Rom 14:13-15 “Let us not therefore judge one another any more: but judge this rather, that no man put a stumblingblock or an occasion to fall in his brother’s way. I know, and am persuaded by the Lord Jesus, that there is nothing unclean of itself: but to him that esteemeth any thing to be unclean, to him it is unclean. But if thy brother be grieved with thy meat, now walkest thou not charitably. Destroy not him with thy meat, for whom Christ died.”
Paul’s instruction concerning judging one another is very simple: don’t do it. Where we might once have been tempted to do so, we now understand that we all belong to Christ. As such, we are His servants and we all answer to Him. If we truly understand this, then we should cease from judging His servants from this point forward.
Now comes the part that many of us would rather avoid. Paul says if we are going to judge something, then turn that judgment within. Instead of judging what others are doing, we need to take heed to our own words and deeds. We need to be very careful that we do not behave toward our brethren in a way that might cause them to stumble.
Our actions and words should never be such as to cause another to become apostate (to desert the faith, which is the Strong’s definition of stumblingblock). The phrase “an occasion to fall” carries the idea that we deliberately set a snare for our brother to cause him to abandon the faith. We are to be considerate of each other and our measure of faith at all times. Remember that Jesus said it was better for a man to have a millstone tied around his neck and be drowned in the sea than to offend (entrap, ensnare, entice to sin or apostasy) one of His little ones.
Paul said as far as he was concerned there was nothing unclean of itself. This was not just his feeling about the matter, but the way he had been directed by our Lord and Savior. A note of caution here: Paul was not saying that sin is okay. Rather, he was pointing out that there were many things the law service deemed unfit that no longer applied in the life of grace he now lived.
As a teenager, I developed a great enjoyment of bowling. I liked going to the bowling alley with friends, and I enjoyed the light-hearted competitiveness. However, in my mother’s younger days, the bowling alley had the reputation of being a place where hooligans went to hang out, drink, and fight. To her, the bowling alley was an unclean place.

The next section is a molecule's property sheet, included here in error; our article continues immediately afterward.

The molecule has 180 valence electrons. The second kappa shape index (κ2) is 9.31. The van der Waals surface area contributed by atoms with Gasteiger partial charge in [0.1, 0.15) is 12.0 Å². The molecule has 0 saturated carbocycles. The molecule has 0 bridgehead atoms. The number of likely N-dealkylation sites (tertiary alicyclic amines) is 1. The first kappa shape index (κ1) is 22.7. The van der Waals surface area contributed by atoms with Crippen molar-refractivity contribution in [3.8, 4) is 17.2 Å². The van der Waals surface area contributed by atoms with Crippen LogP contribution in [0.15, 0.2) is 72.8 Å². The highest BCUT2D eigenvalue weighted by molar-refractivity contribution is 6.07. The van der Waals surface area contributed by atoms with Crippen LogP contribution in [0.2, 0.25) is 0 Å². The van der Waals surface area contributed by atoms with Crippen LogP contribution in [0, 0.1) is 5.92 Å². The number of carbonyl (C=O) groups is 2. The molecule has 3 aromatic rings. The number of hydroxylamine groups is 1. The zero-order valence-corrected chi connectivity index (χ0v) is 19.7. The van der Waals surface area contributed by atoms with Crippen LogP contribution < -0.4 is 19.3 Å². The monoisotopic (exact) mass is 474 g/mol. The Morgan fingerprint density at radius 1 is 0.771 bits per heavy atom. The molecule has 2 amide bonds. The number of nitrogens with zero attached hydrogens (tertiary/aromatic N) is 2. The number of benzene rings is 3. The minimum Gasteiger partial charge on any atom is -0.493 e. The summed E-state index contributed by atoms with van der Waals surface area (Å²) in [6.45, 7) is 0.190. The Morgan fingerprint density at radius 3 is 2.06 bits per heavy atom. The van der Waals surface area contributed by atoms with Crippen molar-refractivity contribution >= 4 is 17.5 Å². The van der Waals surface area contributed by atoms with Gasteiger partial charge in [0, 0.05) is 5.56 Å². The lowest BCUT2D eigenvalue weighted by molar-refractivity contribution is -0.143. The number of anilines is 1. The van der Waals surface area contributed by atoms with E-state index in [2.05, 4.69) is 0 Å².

Since she esteemed it (and by association, bowling) to be unclean, to her it was. It would have been against her deep-held principles to frequent such a place. Thankfully, my father persuaded my mother to go with me one time and see for herself what it was like. She discovered that the past stigma was no longer true, and we learned to enjoy this activity as a family over the years.
The point of this little story was not to endorse bowling alleys. As long as this was an unclean place to my mother, she would not (nor should she) go. Knowing that this was an unclean place to my mother in the flesh and sister in Christ, I would have grieved her if I continued to go there. It would not have been charitable of me to cause my mother such distress over something as inconsequential as going to the bowling alley.
We have great liberty in Christ, but that liberty does not extend to causing our brothers and sisters to stumble. If we are truly charitable to our brethren, then we will have no desire to offend them with our meat (regardless of how lawful it might be for us). There are many things in life that we might have the liberty to enjoy that are not necessary for our joy and peace, especially if it is going to grieve our brother. Rather than judge our brother, let us judge our own walk in the light of being an encouragement and not a stumblingblock.
May we walk modestly before the Lord and esteem others better than ourselves (Php 2:3)!